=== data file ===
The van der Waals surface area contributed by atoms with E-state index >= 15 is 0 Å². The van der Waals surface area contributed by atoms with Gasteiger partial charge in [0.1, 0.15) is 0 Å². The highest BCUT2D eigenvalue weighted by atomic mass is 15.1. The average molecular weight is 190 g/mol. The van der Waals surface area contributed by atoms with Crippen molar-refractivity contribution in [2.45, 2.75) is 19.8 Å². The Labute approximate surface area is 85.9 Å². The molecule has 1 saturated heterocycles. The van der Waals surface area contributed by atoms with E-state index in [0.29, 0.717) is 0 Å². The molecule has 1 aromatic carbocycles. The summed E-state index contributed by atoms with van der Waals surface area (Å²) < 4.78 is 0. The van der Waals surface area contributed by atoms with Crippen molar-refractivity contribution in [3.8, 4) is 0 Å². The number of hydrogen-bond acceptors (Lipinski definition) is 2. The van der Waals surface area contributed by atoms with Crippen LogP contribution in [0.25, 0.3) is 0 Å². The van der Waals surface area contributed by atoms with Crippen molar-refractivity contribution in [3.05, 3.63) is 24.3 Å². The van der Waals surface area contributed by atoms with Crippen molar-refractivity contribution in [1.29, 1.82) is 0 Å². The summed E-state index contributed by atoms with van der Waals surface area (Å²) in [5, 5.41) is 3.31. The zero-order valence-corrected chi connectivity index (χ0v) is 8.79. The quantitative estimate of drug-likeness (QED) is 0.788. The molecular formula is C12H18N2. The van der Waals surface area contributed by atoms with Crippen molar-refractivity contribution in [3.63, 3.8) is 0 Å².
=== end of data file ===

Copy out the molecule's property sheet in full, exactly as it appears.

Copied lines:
The van der Waals surface area contributed by atoms with E-state index >= 15 is 0 Å². The van der Waals surface area contributed by atoms with Gasteiger partial charge in [0.1, 0.15) is 0 Å². The highest BCUT2D eigenvalue weighted by atomic mass is 15.1. The average molecular weight is 190 g/mol. The van der Waals surface area contributed by atoms with Crippen molar-refractivity contribution in [2.45, 2.75) is 19.8 Å². The Labute approximate surface area is 85.9 Å². The molecule has 1 saturated heterocycles. The van der Waals surface area contributed by atoms with E-state index in [0.29, 0.717) is 0 Å². The molecule has 1 aromatic carbocycles. The summed E-state index contributed by atoms with van der Waals surface area (Å²) < 4.78 is 0. The van der Waals surface area contributed by atoms with Crippen molar-refractivity contribution in [3.8, 4) is 0 Å². The number of hydrogen-bond acceptors (Lipinski definition) is 2. The van der Waals surface area contributed by atoms with Crippen LogP contribution in [0.25, 0.3) is 0 Å². The van der Waals surface area contributed by atoms with Crippen molar-refractivity contribution in [3.05, 3.63) is 24.3 Å². The van der Waals surface area contributed by atoms with Crippen molar-refractivity contribution in [1.29, 1.82) is 0 Å². The summed E-state index contributed by atoms with van der Waals surface area (Å²) in [5, 5.41) is 3.31. The zero-order valence-corrected chi connectivity index (χ0v) is 8.79. The quantitative estimate of drug-likeness (QED) is 0.788. The molecular formula is C12H18N2. The van der Waals surface area contributed by atoms with Crippen molar-refractivity contribution in [3.63, 3.8) is 0 Å².